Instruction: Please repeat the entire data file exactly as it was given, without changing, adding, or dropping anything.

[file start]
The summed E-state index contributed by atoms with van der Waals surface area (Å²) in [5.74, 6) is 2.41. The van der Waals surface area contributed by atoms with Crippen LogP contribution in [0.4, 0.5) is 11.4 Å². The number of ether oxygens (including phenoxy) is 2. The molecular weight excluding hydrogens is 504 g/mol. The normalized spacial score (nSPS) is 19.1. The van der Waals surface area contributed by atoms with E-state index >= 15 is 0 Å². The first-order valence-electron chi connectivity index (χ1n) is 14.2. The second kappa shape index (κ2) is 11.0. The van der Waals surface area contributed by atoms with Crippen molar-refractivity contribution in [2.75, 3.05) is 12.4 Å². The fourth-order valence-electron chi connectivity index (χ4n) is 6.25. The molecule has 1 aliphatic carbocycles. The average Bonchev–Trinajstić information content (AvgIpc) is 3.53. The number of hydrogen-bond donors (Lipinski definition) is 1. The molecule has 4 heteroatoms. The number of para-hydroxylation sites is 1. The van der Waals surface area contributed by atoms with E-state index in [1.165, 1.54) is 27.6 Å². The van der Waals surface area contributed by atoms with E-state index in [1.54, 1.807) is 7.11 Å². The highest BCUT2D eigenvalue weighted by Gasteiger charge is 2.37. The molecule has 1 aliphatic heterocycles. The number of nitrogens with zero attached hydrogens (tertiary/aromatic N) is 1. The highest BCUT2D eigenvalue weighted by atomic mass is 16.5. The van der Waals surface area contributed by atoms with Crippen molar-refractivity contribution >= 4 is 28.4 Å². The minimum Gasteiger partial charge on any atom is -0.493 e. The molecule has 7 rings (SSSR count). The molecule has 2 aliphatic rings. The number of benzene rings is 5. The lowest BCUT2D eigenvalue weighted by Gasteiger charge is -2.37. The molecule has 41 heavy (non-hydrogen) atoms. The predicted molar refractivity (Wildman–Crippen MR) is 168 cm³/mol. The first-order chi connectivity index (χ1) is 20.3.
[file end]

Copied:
The summed E-state index contributed by atoms with van der Waals surface area (Å²) in [5.74, 6) is 2.41. The van der Waals surface area contributed by atoms with Crippen LogP contribution in [0.4, 0.5) is 11.4 Å². The number of ether oxygens (including phenoxy) is 2. The molecular weight excluding hydrogens is 504 g/mol. The normalized spacial score (nSPS) is 19.1. The van der Waals surface area contributed by atoms with E-state index >= 15 is 0 Å². The first-order valence-electron chi connectivity index (χ1n) is 14.2. The second kappa shape index (κ2) is 11.0. The van der Waals surface area contributed by atoms with Crippen molar-refractivity contribution in [2.75, 3.05) is 12.4 Å². The fourth-order valence-electron chi connectivity index (χ4n) is 6.25. The molecule has 1 aliphatic carbocycles. The average Bonchev–Trinajstić information content (AvgIpc) is 3.53. The number of hydrogen-bond donors (Lipinski definition) is 1. The molecule has 4 heteroatoms. The number of para-hydroxylation sites is 1. The van der Waals surface area contributed by atoms with E-state index in [1.165, 1.54) is 27.6 Å². The van der Waals surface area contributed by atoms with E-state index in [1.54, 1.807) is 7.11 Å². The highest BCUT2D eigenvalue weighted by Gasteiger charge is 2.37. The molecule has 1 aliphatic heterocycles. The number of nitrogens with zero attached hydrogens (tertiary/aromatic N) is 1. The highest BCUT2D eigenvalue weighted by atomic mass is 16.5. The van der Waals surface area contributed by atoms with Crippen molar-refractivity contribution >= 4 is 28.4 Å². The minimum Gasteiger partial charge on any atom is -0.493 e. The molecule has 7 rings (SSSR count). The molecule has 2 aliphatic rings. The number of benzene rings is 5. The lowest BCUT2D eigenvalue weighted by Gasteiger charge is -2.37. The molecule has 41 heavy (non-hydrogen) atoms. The predicted molar refractivity (Wildman–Crippen MR) is 168 cm³/mol. The first-order chi connectivity index (χ1) is 20.3.